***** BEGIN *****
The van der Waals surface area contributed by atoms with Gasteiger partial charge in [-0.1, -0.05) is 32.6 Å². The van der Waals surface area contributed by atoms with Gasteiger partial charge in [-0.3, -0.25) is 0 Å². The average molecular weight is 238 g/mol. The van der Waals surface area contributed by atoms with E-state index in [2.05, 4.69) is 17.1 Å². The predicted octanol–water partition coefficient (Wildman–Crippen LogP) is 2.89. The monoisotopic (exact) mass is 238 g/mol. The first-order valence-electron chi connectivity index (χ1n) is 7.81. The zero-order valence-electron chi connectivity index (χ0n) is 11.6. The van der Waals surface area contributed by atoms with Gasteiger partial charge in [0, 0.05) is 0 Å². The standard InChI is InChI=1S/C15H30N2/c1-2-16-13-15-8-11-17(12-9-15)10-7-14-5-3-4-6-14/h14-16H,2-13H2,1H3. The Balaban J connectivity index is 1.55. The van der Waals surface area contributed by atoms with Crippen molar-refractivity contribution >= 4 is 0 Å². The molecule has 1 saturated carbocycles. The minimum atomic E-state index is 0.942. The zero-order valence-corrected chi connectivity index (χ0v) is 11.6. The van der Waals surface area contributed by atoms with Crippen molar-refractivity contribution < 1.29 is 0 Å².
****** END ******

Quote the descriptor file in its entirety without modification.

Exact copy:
The van der Waals surface area contributed by atoms with Gasteiger partial charge in [-0.1, -0.05) is 32.6 Å². The van der Waals surface area contributed by atoms with Gasteiger partial charge in [-0.3, -0.25) is 0 Å². The average molecular weight is 238 g/mol. The van der Waals surface area contributed by atoms with E-state index in [2.05, 4.69) is 17.1 Å². The predicted octanol–water partition coefficient (Wildman–Crippen LogP) is 2.89. The monoisotopic (exact) mass is 238 g/mol. The first-order valence-electron chi connectivity index (χ1n) is 7.81. The zero-order valence-electron chi connectivity index (χ0n) is 11.6. The van der Waals surface area contributed by atoms with Gasteiger partial charge in [0, 0.05) is 0 Å². The standard InChI is InChI=1S/C15H30N2/c1-2-16-13-15-8-11-17(12-9-15)10-7-14-5-3-4-6-14/h14-16H,2-13H2,1H3. The Balaban J connectivity index is 1.55. The van der Waals surface area contributed by atoms with Crippen molar-refractivity contribution >= 4 is 0 Å². The molecule has 1 saturated carbocycles. The minimum atomic E-state index is 0.942. The zero-order valence-corrected chi connectivity index (χ0v) is 11.6. The van der Waals surface area contributed by atoms with Crippen molar-refractivity contribution < 1.29 is 0 Å².